Challenging times ahead for Newcastle United and the Premier League ahead of the big kick-off
Just as coronavirus cases are spiking across the country, Premier League clubs are preparing for the new season.
Clubs are also getting ready to reopen turnstiles next month, when we’ll see capacity crowds back inside stadiums.
However, the surging infection rate, due to the more transmissible Delta variant of Covid-19, has the potential to wreak havoc over the coming months.
One, unnamed Premier League club has already suffered a coronavirus outbreak amongst its squad, according to the Daily Telegraph.
The Daily Mail, meanwhile, report that “several” Newcastle players have been forced to self-isolate since returning for the start of pre-season training last week.
It's clear that clubs, already grappling with the financial impact of the pandemic, face a challenging few months on and off the pitch given the prevalence of Covid-19 infections, most notably in the North East, which has the highest rates in England.
The return of fans – the Government will remove the remaining Covid-19 restrictions on Monday – adds additional layers of risk.
United are still following strict Premier League protocols at the training ground. The club’s players are still getting tested twice weekly.
The club was hit by a serious Covid-19 outbreak late last year which sidelined a number of key players, and head coach Steve Bruce spoke at length of the toll this took both on individual players and staff members – and the team as a whole.
While it’s business as usual in the training bubble, the club is also preparing for the return of capacity 52,000-capacity crowds.
Newcastle are waiting for guidance from the Premier League ahead of next month’s season-opener against West Ham United on August 15.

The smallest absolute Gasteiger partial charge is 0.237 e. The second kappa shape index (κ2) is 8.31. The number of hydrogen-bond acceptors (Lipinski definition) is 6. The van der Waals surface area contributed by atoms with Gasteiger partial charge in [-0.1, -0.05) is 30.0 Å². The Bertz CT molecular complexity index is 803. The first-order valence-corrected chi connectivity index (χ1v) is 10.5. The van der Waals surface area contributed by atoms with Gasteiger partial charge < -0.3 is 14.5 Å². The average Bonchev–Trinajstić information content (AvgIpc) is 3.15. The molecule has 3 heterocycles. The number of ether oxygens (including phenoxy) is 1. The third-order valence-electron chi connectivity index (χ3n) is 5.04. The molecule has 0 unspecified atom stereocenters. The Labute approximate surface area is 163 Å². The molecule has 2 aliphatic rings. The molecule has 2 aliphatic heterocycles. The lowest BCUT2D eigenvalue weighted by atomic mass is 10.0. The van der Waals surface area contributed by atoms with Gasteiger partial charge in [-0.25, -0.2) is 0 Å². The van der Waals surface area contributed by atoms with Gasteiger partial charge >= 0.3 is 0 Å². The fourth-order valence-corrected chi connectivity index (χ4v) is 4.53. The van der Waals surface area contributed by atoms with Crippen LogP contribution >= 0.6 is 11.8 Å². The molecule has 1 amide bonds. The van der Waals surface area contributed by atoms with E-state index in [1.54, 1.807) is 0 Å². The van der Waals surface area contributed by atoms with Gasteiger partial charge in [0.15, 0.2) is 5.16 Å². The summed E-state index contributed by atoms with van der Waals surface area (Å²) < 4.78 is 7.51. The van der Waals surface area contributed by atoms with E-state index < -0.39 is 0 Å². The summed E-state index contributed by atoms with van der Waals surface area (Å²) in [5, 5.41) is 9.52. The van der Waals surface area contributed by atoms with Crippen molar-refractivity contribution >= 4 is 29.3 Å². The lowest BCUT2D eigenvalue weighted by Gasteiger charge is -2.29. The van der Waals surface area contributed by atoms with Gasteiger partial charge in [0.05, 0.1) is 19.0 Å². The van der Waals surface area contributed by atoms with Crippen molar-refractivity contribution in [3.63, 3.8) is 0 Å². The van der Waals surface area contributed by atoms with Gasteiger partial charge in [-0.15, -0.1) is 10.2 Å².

Covid certification – proof of full vaccination, or evidence of a negative test – may be needed to gain entry to a Premier League stadium this season. So-called “Covid passports” were used at Euro 2020, with games at Wembley having effectively been test events.
Clubs, it’s claimed, will be “strongly incentivised” to use Covid certification. The idea of staggered entry times has also been floated.
Bruce spoke of his keenness to see fans back inside St James’s Park in May.
“We’ve said for so long the spectacle’s not the same (without fans),” said Bruce. “I’m delighted we’re edging towards being normal, which I think we all can’t wait for, to get normality back.”
Newcastle’s’s final home game of the season against Sheffield United was watched by a crowd of 20,000 supporters, though fans weren’t able to travel to London for the season-ending fixture against Fulham at Craven Cottage.
The club is now processing season-ticket renewals on the basis of capacity crowds, and many supporters are now looking forward to attending a game for the first time since February 29 last year.
St James’s Park, which had been divided into red, amber and green zones, is no longer ringed by a fence, but clubs must keep their guard up over the coming weeks and months as the country attempts to return to some kind of sporting normality.